It will be noted from Fig. 1 that the bearing 114 is larger than the bearing 113. This is, of course, due to the fact that the bearing 114 must transmit to the' drive cam 30 the pressure developed by the piston 105 while the bearing 113 ordinarily acts as a follower bearing and is not required to withstand high pressures. 1 a Another type of bearing which may be substituted for the bearings 11B and 114 is illustrated in Fig. 9, each ot the bearings illustrated having a central race 150 separated -from an outer race 151 by a serie-s of balls 152. The speed ot the. balls 152 is, of course, proportional to the radius of this series of balls or to the peripheral speed of the races. Thus, I have made the radius of this series of balls as small as possible, the outer race being made much larger in outer diameter than the inner race.
Another method of decreasing the ball speeds is to decrease the diameter of the drive cam 30. In the form of my invention illust-rated in Fig. l, the minimum diameter is determined by the size and number of cylinders. However-,in Fig. 8 I have illustrated an alternative form of my invention wherein the drive cam 30 may be formed of a smaller diameter. axes of the cylinders 50 are not parallel to the axis ot' the main shaft 25, but are obliquethereto, as clearly illustrated. In this construction the piston rods 106 tend to converge toward the rear end of the motor, and thus it becomes possible toy use a drive cam of smaller diameter. In this form of my invention the valve mechanism is somewhat dierent, the valves being operated by rocker-arms In this form o1 the invention the 151 connected to tappets 152 by ball-andsocket joints 153. The other ends of the tappets 152 are `secured in sockets 151 of followers 155 which extend through the secondary support 12 and engage concentric surfaces of a cam 156, this cam defining both the intake and exhaust cam surfaces which are utilized for actuating the valves.
This form o1 my invention permits t-he use of a larger cylinder bore than the form illustrated in Fig. 1, thus producing a more powerful motor. The cylinders in this form are also exposed to a better air-blast for cooling purposes.
'lo facilitate the cooling of the cylinders of my invention, I have provided the fins 55, previously described, these fins being formed integrally with or secured to the cylinder 50 in any desired manner. Similarly, I have pro\*idedtins 160 formed integrally with, or attached to, each ot the cylinder heads 58. r1`o`1'urther facilitate the cooling, I coat the external surfaces of the cylinders 50 and heads 58, together with the fins 55 and 160 att-er attachment thereto, with a layer of copper, bronze, aluminum, or any other suitable material having a heat conductivity which 1s greater than that ofthe metal forming the cylinders 50 and heads 58. rIlhis coating o1 material is indicated by the numeral 161 of Fig. 3, this material being preferably electroplated on the exposed surfaces ot the cylinders 50 and heads 58. This coating oi.' material of high heat conductivity d 'aws the heat uniformly from the cylinders 50, heads 58, and fins 55 and 160. Ordinarily, fins eX- tending outward from a body have a tendency to conduct the heat from the body only at the point of attachment. By providing the coating 161, heat is drawn trom the body between the fins, and is readilyv conducted along the coating 161 and flows outward along that portion of the coating which surrounds the fins, whence it is removed by a blast of cooling fluid.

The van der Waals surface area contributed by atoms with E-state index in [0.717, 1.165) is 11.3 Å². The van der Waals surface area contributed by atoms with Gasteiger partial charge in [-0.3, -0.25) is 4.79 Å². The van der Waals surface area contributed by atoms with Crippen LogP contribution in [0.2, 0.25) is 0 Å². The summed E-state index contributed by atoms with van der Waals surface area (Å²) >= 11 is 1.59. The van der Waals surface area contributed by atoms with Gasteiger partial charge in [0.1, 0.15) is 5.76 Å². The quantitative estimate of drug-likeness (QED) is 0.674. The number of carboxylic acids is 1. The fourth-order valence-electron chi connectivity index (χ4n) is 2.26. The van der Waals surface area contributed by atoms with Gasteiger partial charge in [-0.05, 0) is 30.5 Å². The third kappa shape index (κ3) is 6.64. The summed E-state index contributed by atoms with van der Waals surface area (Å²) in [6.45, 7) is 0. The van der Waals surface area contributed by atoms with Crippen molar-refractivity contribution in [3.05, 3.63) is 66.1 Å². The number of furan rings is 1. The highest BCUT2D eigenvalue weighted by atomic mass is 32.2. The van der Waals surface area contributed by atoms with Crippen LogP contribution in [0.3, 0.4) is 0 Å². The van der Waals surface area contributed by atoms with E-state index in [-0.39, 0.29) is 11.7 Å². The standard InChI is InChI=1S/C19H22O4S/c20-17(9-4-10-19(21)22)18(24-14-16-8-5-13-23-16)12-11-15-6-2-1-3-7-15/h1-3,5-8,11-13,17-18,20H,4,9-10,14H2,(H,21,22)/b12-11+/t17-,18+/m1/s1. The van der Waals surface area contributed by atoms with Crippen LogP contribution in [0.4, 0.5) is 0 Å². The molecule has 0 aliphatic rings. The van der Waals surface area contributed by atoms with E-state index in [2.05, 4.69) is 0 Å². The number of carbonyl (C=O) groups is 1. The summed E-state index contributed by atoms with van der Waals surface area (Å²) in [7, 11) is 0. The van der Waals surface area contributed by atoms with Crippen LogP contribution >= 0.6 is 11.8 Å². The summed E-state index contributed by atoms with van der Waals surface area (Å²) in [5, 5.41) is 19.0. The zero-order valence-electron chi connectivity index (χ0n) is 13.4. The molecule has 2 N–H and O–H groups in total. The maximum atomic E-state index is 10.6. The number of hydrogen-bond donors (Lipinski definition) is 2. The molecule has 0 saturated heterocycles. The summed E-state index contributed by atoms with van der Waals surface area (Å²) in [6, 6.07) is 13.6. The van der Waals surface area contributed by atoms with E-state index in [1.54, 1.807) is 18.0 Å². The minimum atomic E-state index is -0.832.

The propeller 20() on the lnain shaft 25 provides an adequate supply of air which is forced between the legs o't' the head-spider 63, and between thel cylinders 50, as indicated by the arrows 162 ot' Fig. 1.
Another important advantage of mounting the cylinders in a position such as shown in Fig. 1 is that the pressure exerted on the4 drive cam 30 by each piston bearing its power stroke has a leftward component which tends to eounterbalance the thrust imposed on the main shaft by the propeller, this thrust tending to force the main shaft to the right. The propeller thrustis thus otset by the pistons during their power strokes, this eliminating the necessity of-a large thrust bearing and effecting a consequent saving in energy, inasmuch as such large thrust'bearings ordinarily absorb considerable power.
A further important feature of the present invention relates to the particular arrangev drive cam 30. It is quite evident that ii )on ii. power stroke of a piston its bearing ro ler 114 exerts a circular thrust on the drive cam 30 to rotate the main shaft 25 in a counter clockwise direction '(in Fig. 2), and it is also evident thatan equal circuar thrust in the reverse direction will be exerted on the adjacent cross-head guide rod 13 which must serve as an abutment, and thus receives the full torque load of the-associated crossphead. In other ca m engines heretofore proposed, cross-heads have been guided in grooves in a heavy casing capable of withstanding this heavy circular thrust or on inde endent pairs of heavy guides each capa le of individually withstanding such circular thrust. Such structures involve a very great deal of weight and are exceedingly costly, not only as to material, but also as to machining and assembling.
To' lessen the cost and also to reduce the weight of the engine, a very important consideration in aviation motors, I have provided only six tubular guide rods 13 for the six cross-heads 107 with the cross-heads arranged between the rods so that each rod is engaged by two adjacent cross-heads, the cross-heads and guide rods thus forming a continuous circular ring, as clearly shown in Fig. 2, and although the several crosslieads are not diametrically aligned at any one time, each is sufficiently close to the adjacent ones that the several cross-heads form struts between the several guide rods, each backing up the other. This will be more fully apparent from an examination of Fig. 5 in which the several guide rods and crossheads are illustrated in dotted lines. Here it will be seen that the three cross-heads inlvolved in the power stroke, at 138, 142 and 141, overlap each other transversely,that the cross-head at 144 will overlap the cross-head of c linder A, that the cross-head at -13 near y overlapsy the cross-head at 138, and